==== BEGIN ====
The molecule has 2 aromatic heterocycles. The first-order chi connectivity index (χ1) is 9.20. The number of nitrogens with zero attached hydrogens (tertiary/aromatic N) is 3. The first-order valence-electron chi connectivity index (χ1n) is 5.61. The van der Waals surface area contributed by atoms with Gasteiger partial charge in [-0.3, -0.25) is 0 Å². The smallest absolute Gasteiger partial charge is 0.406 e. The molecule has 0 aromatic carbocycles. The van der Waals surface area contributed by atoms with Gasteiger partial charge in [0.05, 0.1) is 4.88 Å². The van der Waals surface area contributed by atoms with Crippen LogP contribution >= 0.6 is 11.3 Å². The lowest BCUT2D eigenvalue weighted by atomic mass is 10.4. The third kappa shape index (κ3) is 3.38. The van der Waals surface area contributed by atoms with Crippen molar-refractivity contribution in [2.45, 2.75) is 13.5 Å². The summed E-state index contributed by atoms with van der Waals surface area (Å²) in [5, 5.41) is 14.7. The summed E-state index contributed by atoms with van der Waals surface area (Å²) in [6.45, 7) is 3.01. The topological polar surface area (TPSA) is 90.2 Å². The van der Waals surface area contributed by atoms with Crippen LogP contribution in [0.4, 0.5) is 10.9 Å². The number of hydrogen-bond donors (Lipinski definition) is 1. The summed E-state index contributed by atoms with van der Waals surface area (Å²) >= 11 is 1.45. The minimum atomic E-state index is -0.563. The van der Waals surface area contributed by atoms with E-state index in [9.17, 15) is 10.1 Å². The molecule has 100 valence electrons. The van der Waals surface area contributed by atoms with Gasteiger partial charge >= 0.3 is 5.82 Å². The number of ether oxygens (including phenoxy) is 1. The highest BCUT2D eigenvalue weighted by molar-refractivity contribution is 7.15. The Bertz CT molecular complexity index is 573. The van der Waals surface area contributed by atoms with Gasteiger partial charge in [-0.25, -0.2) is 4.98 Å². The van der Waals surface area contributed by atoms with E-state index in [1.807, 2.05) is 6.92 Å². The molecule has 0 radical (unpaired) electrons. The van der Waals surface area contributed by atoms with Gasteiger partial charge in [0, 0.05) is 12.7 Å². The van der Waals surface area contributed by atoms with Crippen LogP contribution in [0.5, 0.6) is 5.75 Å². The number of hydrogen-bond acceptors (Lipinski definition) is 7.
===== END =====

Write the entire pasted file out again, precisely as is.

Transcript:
The molecule has 2 aromatic heterocycles. The first-order chi connectivity index (χ1) is 9.20. The number of nitrogens with zero attached hydrogens (tertiary/aromatic N) is 3. The first-order valence-electron chi connectivity index (χ1n) is 5.61. The van der Waals surface area contributed by atoms with Gasteiger partial charge in [-0.3, -0.25) is 0 Å². The smallest absolute Gasteiger partial charge is 0.406 e. The molecule has 0 aromatic carbocycles. The van der Waals surface area contributed by atoms with Gasteiger partial charge in [0.05, 0.1) is 4.88 Å². The van der Waals surface area contributed by atoms with Crippen LogP contribution >= 0.6 is 11.3 Å². The lowest BCUT2D eigenvalue weighted by atomic mass is 10.4. The third kappa shape index (κ3) is 3.38. The van der Waals surface area contributed by atoms with Crippen molar-refractivity contribution in [2.45, 2.75) is 13.5 Å². The summed E-state index contributed by atoms with van der Waals surface area (Å²) in [5, 5.41) is 14.7. The summed E-state index contributed by atoms with van der Waals surface area (Å²) in [6.45, 7) is 3.01. The topological polar surface area (TPSA) is 90.2 Å². The van der Waals surface area contributed by atoms with Crippen LogP contribution in [0.4, 0.5) is 10.9 Å². The number of hydrogen-bond donors (Lipinski definition) is 1. The summed E-state index contributed by atoms with van der Waals surface area (Å²) >= 11 is 1.45. The minimum atomic E-state index is -0.563. The van der Waals surface area contributed by atoms with E-state index in [9.17, 15) is 10.1 Å². The molecule has 100 valence electrons. The van der Waals surface area contributed by atoms with Gasteiger partial charge >= 0.3 is 5.82 Å². The number of ether oxygens (including phenoxy) is 1. The highest BCUT2D eigenvalue weighted by molar-refractivity contribution is 7.15. The Bertz CT molecular complexity index is 573. The van der Waals surface area contributed by atoms with Gasteiger partial charge in [-0.25, -0.2) is 4.98 Å². The van der Waals surface area contributed by atoms with E-state index in [1.807, 2.05) is 6.92 Å². The molecule has 0 radical (unpaired) electrons. The van der Waals surface area contributed by atoms with Gasteiger partial charge in [0, 0.05) is 12.7 Å². The van der Waals surface area contributed by atoms with Crippen LogP contribution in [0.5, 0.6) is 5.75 Å². The number of hydrogen-bond acceptors (Lipinski definition) is 7.